In the process of getting to this point I found that using the router created a lot of dust. So I looked at how I could attach a dust extractor to my router. I found the simplest way was to attach the hose of the dyson to the router. I was surprised at just how well this worked. You can see wood chips on the floor of each picture so it did not capture everything. But it did capture all the small Particles of dust. So when I finish the test the wood was on the floor and not in the air.
So with all of this done the jig is ready to go. It still has one problem but I think once I start using the real wood it will not be an issue."
He hoped. But as it turned out (being September 2010 by now) the router bearings he used were not up to the tasks at hand. After waiting for what seemed like ages new bearings finally arrived only for him to discover there was a problem with the collar - holding the bearings in place. Off to order a new collar only to find out that had a defect and off to order a replacement.
All the while the "factory" stood still.
"So the saga continues. I am takeing bets on whether I will get it done by Christmas...... I am not saying which year"
Subfloor down - November 2010
We always recommend to install an Industrial Grade Oak 7-finger mosaic subfloor first when you plan to install a Design Parquet floor onto a level and dry concrete floor. This subfloor will enhance the stability of the complete floor, plus provides the smoothest surface you can have - sanding the subfloor smooth will save you time and effort sanding the design parquet floor, illuminating many height differences before you start the installation of the (valuable) top floor.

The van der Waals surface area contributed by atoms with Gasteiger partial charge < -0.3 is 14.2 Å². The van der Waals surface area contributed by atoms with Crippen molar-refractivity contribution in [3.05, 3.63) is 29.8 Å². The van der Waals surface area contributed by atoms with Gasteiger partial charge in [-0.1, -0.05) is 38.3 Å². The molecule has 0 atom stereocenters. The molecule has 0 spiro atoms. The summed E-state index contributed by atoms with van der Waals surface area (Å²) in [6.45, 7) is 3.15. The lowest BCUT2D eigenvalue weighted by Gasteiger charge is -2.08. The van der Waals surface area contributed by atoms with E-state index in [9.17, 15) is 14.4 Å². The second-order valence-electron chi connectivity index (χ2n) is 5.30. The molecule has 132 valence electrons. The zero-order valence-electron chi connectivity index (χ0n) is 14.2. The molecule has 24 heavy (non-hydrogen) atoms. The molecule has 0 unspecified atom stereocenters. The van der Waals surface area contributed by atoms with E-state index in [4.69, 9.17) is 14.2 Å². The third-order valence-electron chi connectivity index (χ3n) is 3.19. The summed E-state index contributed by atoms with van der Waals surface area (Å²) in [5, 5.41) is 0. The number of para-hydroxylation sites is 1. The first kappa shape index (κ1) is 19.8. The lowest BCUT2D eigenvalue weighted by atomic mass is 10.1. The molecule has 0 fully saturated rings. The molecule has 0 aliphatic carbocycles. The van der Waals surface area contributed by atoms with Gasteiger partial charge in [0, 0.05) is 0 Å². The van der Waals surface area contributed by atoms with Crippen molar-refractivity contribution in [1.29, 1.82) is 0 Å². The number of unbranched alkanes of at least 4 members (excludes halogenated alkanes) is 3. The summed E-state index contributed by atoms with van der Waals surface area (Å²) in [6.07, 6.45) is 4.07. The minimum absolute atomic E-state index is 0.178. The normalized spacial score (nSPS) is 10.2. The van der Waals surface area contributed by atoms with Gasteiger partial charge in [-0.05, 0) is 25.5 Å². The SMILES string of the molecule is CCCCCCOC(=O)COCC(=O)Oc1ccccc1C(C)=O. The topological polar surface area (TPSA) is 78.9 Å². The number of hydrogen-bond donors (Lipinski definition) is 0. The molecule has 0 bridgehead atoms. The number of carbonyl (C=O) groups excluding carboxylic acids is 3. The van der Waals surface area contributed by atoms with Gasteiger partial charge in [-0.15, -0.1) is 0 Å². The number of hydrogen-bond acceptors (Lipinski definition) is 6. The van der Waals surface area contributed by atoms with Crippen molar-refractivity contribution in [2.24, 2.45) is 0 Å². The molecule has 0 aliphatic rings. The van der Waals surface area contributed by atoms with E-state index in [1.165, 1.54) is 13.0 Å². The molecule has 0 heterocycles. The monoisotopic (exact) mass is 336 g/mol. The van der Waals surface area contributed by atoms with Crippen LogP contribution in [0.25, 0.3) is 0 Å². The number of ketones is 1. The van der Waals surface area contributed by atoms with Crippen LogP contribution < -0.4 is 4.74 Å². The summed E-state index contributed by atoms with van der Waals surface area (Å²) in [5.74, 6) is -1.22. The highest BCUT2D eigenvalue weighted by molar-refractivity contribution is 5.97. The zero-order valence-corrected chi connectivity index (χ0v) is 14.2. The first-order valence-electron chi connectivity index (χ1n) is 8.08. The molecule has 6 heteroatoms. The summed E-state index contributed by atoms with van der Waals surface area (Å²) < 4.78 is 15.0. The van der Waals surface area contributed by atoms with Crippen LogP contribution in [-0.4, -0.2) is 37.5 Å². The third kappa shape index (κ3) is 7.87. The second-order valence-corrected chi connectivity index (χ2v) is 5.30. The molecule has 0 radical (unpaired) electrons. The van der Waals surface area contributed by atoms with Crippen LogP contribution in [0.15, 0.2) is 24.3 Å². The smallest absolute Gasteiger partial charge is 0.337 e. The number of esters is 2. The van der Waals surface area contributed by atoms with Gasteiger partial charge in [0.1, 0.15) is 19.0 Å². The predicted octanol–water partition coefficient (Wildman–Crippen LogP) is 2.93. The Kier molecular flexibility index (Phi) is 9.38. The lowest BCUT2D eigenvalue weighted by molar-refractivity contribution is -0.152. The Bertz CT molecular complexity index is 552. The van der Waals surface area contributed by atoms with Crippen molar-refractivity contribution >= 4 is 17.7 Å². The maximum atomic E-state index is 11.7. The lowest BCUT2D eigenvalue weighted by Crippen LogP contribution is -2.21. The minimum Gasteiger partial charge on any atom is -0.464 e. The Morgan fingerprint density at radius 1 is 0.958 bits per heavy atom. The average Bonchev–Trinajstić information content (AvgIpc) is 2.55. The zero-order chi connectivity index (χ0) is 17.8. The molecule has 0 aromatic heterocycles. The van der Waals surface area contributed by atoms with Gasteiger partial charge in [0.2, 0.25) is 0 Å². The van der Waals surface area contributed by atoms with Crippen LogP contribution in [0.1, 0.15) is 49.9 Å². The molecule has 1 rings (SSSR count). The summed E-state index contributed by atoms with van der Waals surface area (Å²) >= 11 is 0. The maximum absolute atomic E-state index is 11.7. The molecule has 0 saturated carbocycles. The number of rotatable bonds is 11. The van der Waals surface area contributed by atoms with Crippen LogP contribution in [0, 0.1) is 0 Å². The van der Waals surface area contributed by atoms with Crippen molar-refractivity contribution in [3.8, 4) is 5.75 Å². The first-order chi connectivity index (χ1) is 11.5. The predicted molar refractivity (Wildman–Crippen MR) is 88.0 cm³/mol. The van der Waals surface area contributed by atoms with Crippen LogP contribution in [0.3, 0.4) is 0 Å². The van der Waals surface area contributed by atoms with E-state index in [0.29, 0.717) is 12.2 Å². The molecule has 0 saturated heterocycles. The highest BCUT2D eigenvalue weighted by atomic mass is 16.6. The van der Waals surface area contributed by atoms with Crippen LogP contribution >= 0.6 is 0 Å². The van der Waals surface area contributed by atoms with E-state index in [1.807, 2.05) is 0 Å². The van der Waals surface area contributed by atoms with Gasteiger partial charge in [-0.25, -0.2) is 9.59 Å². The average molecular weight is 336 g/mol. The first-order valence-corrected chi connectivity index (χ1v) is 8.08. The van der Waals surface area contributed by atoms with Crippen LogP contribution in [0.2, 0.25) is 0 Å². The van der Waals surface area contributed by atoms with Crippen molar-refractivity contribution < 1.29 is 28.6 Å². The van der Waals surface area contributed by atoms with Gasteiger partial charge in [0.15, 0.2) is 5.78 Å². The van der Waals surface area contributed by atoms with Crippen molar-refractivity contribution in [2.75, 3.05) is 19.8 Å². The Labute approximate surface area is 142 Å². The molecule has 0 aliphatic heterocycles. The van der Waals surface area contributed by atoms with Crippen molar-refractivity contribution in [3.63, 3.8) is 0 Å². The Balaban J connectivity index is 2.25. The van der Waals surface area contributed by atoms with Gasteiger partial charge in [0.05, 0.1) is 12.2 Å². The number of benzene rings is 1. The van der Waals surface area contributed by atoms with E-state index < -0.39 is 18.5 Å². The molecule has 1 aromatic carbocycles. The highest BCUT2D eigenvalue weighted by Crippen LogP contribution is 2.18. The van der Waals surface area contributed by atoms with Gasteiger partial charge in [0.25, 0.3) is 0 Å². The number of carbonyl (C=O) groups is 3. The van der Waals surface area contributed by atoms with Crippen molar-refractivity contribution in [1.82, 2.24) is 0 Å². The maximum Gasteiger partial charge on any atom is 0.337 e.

And besides, it's a simple job:
I have laid the wooden sub floor and plan to sand it this weekend. Can you thank your suppliers for me? Having the fingers lay out on the string latis make laying it very simple.
Christmas came and went
The bearing kept breaking, no matter what. Even the manufacturer couldn't find faults and a second cutter - different brand this time - broke down too.
So once more I am looking at the jig to try to determine what is causing the router cutter bearing to break. I have an idea about what is causing the bearing to brake on the jig. I will be making some minor adjustments to the jig. When I get some new bearings I will give it another go.
I may take you up on your offer at a later date. But for now I will wait to see what effect the change to the jig makes.
By the way I was able to cut 32 pieces before the bearing broke. I have laid the pieces out and I am very pleased with what I see. The light is reflecting off the pieces just as I imagined. Using the jig gives a very accurate cut so the pieces fit together very well. Keeping them in place when gluing will be a problem but I will cross that bridge once I have cut out all the pieces.
So when I said "I just wanted to update you on my progress over the holiday" may be I should have said "I just wanted to update you on my lack of progress over the holiday".
Two weeks later: hooray!
Well..... The revision I had made to the jig seem to have worked. I used the jig for over 8 hours and the router cutter bearing did not brake. I used a jig saw to cut the piece to a rough size before using the router to cut the finished piece. I am glad to say that about 95% of the pieces are as I expect. Hopefully this will be good enough.